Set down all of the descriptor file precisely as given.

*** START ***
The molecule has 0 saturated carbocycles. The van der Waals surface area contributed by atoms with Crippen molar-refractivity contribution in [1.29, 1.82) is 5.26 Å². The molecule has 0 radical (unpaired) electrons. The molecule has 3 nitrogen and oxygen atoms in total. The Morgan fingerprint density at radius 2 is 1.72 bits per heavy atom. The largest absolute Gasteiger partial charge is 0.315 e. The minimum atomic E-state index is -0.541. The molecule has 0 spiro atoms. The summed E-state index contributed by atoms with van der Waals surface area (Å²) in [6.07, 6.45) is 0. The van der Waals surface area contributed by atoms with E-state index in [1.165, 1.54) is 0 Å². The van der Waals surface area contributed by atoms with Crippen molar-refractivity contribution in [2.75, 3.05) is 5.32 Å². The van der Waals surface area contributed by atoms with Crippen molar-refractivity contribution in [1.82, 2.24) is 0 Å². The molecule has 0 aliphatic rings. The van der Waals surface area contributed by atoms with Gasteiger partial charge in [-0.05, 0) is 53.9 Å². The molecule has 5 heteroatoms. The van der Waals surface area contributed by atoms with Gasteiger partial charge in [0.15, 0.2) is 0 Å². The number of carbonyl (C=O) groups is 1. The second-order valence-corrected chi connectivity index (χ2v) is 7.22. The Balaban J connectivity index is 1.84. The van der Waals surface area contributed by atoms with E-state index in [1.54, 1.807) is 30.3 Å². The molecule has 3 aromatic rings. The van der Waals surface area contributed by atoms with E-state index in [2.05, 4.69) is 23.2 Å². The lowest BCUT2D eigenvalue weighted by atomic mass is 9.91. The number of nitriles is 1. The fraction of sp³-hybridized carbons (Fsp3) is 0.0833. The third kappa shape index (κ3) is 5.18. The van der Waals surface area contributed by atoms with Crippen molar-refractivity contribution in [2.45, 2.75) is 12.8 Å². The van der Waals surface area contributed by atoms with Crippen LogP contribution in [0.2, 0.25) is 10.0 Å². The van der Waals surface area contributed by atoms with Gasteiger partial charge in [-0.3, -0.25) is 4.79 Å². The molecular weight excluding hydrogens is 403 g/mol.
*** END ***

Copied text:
The molecule has 0 saturated carbocycles. The van der Waals surface area contributed by atoms with Crippen molar-refractivity contribution in [1.29, 1.82) is 5.26 Å². The molecule has 0 radical (unpaired) electrons. The molecule has 3 nitrogen and oxygen atoms in total. The Morgan fingerprint density at radius 2 is 1.72 bits per heavy atom. The largest absolute Gasteiger partial charge is 0.315 e. The minimum atomic E-state index is -0.541. The molecule has 0 spiro atoms. The summed E-state index contributed by atoms with van der Waals surface area (Å²) in [6.07, 6.45) is 0. The van der Waals surface area contributed by atoms with E-state index in [1.165, 1.54) is 0 Å². The van der Waals surface area contributed by atoms with Crippen molar-refractivity contribution in [2.75, 3.05) is 5.32 Å². The van der Waals surface area contributed by atoms with Crippen molar-refractivity contribution in [1.82, 2.24) is 0 Å². The molecule has 0 aliphatic rings. The van der Waals surface area contributed by atoms with Gasteiger partial charge in [-0.05, 0) is 53.9 Å². The molecule has 5 heteroatoms. The van der Waals surface area contributed by atoms with Gasteiger partial charge in [0.15, 0.2) is 0 Å². The number of carbonyl (C=O) groups is 1. The second-order valence-corrected chi connectivity index (χ2v) is 7.22. The Balaban J connectivity index is 1.84. The van der Waals surface area contributed by atoms with E-state index in [1.54, 1.807) is 30.3 Å². The molecule has 3 aromatic rings. The van der Waals surface area contributed by atoms with E-state index in [2.05, 4.69) is 23.2 Å². The lowest BCUT2D eigenvalue weighted by atomic mass is 9.91. The number of nitriles is 1. The fraction of sp³-hybridized carbons (Fsp3) is 0.0833. The third kappa shape index (κ3) is 5.18. The van der Waals surface area contributed by atoms with Crippen molar-refractivity contribution in [2.45, 2.75) is 12.8 Å². The van der Waals surface area contributed by atoms with Crippen LogP contribution in [0.2, 0.25) is 10.0 Å². The van der Waals surface area contributed by atoms with Gasteiger partial charge in [-0.3, -0.25) is 4.79 Å². The molecular weight excluding hydrogens is 403 g/mol.